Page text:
// Microsoft .NET Framework 1.1 - Version 1.1.4322

// Copyright (r) 1998-2002 Microsoft Corporation. All Right Reserved

//

// Run on Windows XP Pro machine, version 2002, SP 2

//

// <windows.h> already included

// WINVER = 0x0501 for Xp already defined in windows.h

// Server program, using TCP

 

#include <stdio.h>

#include <winsock2.h>

 

int main()

{

WORD wVersionRequested;

WSADATA wsaData;

int wsaerr;

// Using MAKEWORD macro, Winsock version request 2.2

wVersionRequested = MAKEWORD(2, 2);

 

wsaerr = WSAStartup(wVersionRequested, &wsaData);

if (wsaerr != 0)

{

    /* Tell the user that we could not find a usable WinSock DLL.*/

    printf("Server: The Winsock dll not found!\n");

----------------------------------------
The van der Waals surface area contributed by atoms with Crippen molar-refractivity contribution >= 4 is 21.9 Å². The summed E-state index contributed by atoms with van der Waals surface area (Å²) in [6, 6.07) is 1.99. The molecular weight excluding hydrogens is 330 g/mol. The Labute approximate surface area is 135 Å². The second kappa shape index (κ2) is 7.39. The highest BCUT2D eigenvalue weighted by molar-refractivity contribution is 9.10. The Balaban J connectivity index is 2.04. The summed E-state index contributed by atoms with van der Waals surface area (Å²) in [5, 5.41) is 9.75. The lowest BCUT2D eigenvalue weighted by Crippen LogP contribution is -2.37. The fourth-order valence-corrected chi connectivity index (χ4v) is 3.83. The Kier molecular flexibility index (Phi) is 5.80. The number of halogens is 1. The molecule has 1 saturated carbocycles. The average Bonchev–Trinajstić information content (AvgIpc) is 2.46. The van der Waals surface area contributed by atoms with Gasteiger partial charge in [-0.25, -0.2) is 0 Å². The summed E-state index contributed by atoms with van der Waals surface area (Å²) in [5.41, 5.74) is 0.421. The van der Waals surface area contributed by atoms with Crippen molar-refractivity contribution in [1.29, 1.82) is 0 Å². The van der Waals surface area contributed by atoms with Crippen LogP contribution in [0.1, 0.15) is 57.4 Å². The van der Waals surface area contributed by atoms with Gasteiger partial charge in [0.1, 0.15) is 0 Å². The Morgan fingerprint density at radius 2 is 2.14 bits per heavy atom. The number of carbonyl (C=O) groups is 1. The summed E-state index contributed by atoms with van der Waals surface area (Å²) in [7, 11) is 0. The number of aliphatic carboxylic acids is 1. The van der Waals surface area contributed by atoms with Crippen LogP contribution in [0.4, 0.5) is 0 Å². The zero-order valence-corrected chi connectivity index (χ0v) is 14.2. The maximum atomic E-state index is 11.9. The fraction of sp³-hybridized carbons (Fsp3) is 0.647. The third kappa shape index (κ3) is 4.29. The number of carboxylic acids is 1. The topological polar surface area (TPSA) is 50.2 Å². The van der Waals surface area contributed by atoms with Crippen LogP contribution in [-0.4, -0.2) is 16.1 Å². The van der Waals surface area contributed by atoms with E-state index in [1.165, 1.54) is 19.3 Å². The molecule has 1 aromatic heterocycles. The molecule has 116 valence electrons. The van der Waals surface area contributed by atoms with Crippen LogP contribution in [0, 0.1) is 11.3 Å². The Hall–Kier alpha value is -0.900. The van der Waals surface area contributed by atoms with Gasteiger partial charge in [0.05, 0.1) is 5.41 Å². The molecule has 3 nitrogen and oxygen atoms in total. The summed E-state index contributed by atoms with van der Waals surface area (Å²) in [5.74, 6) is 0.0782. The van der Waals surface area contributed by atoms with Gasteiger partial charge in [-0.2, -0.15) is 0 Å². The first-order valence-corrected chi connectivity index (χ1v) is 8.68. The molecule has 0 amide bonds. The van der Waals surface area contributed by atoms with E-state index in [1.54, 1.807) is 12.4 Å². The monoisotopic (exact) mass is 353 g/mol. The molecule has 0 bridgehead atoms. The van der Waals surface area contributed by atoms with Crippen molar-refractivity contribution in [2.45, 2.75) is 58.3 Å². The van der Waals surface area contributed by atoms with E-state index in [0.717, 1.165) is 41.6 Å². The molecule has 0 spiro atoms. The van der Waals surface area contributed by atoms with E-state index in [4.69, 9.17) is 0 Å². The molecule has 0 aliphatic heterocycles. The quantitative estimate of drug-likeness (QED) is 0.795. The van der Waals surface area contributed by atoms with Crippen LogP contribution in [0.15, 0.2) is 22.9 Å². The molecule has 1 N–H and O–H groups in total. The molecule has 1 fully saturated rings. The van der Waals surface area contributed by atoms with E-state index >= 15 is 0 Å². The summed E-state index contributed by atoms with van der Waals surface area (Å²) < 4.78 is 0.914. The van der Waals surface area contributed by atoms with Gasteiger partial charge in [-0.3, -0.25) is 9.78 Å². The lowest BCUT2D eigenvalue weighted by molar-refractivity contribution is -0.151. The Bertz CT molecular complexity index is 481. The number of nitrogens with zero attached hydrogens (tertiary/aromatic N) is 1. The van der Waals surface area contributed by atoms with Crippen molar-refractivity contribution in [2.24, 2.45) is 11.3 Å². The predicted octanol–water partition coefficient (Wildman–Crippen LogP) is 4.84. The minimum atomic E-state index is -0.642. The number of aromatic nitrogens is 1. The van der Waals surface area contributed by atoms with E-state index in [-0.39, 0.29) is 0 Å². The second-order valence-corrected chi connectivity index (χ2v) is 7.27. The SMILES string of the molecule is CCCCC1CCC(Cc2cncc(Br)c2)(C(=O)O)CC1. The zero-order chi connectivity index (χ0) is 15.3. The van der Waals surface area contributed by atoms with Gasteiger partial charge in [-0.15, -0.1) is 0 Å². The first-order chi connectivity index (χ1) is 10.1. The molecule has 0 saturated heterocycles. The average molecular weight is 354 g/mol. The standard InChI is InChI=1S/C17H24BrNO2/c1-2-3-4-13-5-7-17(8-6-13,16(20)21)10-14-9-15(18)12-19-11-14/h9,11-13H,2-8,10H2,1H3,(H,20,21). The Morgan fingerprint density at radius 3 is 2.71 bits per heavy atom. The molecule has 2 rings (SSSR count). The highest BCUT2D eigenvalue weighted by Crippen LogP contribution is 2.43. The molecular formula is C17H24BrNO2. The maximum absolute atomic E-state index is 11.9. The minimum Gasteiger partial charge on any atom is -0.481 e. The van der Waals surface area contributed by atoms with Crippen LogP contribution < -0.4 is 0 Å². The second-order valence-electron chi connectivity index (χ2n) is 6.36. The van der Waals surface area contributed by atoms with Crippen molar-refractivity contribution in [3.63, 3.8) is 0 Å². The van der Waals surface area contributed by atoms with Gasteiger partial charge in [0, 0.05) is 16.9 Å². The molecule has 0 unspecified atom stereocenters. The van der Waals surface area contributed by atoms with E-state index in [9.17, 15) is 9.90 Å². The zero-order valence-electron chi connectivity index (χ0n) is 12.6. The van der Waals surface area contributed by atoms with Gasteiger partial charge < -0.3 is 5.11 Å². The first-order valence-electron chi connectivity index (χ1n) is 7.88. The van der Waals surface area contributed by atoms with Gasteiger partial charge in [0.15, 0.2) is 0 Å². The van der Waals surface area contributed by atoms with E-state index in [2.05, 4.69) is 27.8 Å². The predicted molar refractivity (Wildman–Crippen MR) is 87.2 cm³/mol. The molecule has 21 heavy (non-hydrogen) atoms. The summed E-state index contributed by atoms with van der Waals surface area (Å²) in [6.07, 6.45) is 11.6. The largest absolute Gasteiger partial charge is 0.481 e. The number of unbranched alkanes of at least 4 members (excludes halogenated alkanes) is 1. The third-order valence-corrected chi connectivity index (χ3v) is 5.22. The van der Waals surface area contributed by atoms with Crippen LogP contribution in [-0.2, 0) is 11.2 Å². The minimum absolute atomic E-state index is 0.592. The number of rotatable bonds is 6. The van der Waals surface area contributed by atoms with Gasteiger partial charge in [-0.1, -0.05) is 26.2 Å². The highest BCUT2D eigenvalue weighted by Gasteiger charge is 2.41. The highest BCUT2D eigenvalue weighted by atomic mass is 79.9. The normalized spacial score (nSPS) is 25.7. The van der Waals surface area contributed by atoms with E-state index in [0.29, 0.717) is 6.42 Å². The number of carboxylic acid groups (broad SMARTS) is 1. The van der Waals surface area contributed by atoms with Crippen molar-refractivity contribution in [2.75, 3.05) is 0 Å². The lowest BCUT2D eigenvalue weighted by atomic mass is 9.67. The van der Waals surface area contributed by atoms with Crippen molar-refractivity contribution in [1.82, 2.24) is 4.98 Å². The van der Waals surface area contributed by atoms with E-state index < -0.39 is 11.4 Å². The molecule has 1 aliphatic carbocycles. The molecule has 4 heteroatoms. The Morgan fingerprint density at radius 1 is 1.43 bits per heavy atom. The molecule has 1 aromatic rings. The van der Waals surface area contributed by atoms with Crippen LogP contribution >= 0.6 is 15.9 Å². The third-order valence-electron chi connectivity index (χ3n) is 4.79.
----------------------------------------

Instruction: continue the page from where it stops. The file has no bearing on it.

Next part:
return 0;

}

else

{

       printf("Server: The Winsock dll found!\n");

       printf("Server: The status: %s.\n", wsaData.szSystemStatus);

}

 

/* Confirm that the WinSock DLL supports 2.2.*/

/* Note that if the DLL supports versions greater    */

/* than 2.2 in addition to 2.2, it will still return */

/* 2.2 in wVersion since that is the version we      */

/* requested.                                        */

if (LOBYTE(wsaData.wVersion) != 2 || HIBYTE(wsaData.wVersion) != 2 )

{

    /* Tell the user that we could not find a usable WinSock DLL.*/

    printf("Server: The dll do not support the Winsock version %u.%u!\n", LOBYTE(wsaData.wVersion), HIBYTE(wsaData.wVersion));

    WSACleanup();

    return 0;

}

else

{

       printf("Server: The dll supports the Winsock version %u.%u!\n", LOBYTE(wsaData.wVersion), HIBYTE(wsaData.wVersion));

       printf("Server: The highest version this dll can support: %u.%u\n", LOBYTE(wsaData.wHighVersion), HIBYTE(wsaData.wHighVersion));